The Economic Benefit of Public Funding of Insulin Pumps in Prince Edward Island The Economic Benefit of Public Funding of Insulin Pumps in Prince Edward Island Executive Summary Every day, Prince Edward Islanders living with type 1 diabetes take insulin to live. Many deliver insulin

More information

The Burden of Out-of-Pocket Costs for Canadians with Diabetes

The Burden of Out-of-Pocket Costs for Canadians with Diabetes The Burden of Out-of-Pocket Costs for Canadians with Diabetes The Issue: Government coverage of diabetes medications, devices and supplies varies across jurisdictions, leaving some costs for these supports

More information

Welcome to Diabetes Education! Why Should I Take Control of My Diabetes?

Welcome to Diabetes Education! Why Should I Take Control of My Diabetes? Welcome to Diabetes Education! Why Should I Take Control of My Diabetes? NEEDS and BENEFITS of SELF-MANAGEMENT You make choices about your life and health Controlling diabetes needs every day decisions

More information

What is diabetes? Diabetes is a condition which occurs as a result of problems with the production and supply of insulin in the body.

What is diabetes? Diabetes is a condition which occurs as a result of problems with the production and supply of insulin in the body. What is diabetes? Diabetes is a condition which occurs as a result of problems with the production and supply of insulin in the body. Most of the food we eat is turned into glucose, a form of sugar. We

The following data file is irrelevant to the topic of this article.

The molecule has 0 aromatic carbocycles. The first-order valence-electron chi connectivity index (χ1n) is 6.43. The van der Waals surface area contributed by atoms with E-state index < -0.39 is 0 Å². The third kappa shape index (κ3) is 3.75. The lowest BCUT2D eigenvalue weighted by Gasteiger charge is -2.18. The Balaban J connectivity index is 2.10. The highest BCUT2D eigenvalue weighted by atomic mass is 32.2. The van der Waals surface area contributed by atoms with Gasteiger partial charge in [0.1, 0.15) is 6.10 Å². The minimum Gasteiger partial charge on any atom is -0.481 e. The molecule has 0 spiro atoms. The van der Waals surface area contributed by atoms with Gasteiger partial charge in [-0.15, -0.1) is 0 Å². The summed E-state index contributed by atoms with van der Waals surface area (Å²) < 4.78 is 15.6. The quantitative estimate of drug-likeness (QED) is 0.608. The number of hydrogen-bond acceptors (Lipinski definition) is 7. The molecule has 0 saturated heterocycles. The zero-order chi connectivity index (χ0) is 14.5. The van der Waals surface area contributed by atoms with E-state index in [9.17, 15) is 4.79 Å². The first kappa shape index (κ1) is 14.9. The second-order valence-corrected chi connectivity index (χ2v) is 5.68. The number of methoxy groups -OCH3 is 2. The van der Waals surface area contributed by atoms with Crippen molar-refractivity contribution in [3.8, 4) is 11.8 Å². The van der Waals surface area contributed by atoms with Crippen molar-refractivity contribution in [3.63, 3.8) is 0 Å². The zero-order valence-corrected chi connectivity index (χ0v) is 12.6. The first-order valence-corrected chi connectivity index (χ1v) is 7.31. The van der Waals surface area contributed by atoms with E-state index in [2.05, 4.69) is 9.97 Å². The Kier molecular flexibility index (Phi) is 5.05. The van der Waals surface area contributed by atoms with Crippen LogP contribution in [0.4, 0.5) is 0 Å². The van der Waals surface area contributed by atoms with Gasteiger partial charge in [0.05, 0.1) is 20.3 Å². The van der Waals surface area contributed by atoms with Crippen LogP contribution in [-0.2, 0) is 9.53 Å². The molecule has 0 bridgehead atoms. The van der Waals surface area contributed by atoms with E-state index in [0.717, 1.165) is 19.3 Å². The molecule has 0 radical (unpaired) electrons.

More information

Diabetes. Patient Education. What you need to know. Diabetes Facts. Improving Health Through Education. What is Diabetes?

Diabetes. Patient Education. What you need to know. Diabetes Facts. Improving Health Through Education. What is Diabetes? Diabetes What you need to know Diabetes Facts More than 3 million Canadians have diabetes (Canadian Diabetes Association, 2009). It is the 4th leading cause of death in the world (CDA, 2009). Patient Education

More information

Internet Connectivity Among Aboriginal Communities in Canada

Internet Connectivity Among Aboriginal Communities in Canada Internet Connectivity Among Aboriginal Communities in Canada Since its inception the Internet has been the fastest growing and most convenient means to access timely information on just about everything.

More information

Nearly 100,000 Canadians have Parkinson s.

Nearly 100,000 Canadians have Parkinson s. INTRODUCTION What is Parkinson s Disease? Parkinson s is a progressive neurodegenerative disease, primarily affecting voluntary, controlled movement. It results from the loss of cells in a part of the

More information

TYPE 2 DIABETES IN THE AFRICAN AMERICAN COMMUNITY. Understanding the Complications That May Happen Without Proper Care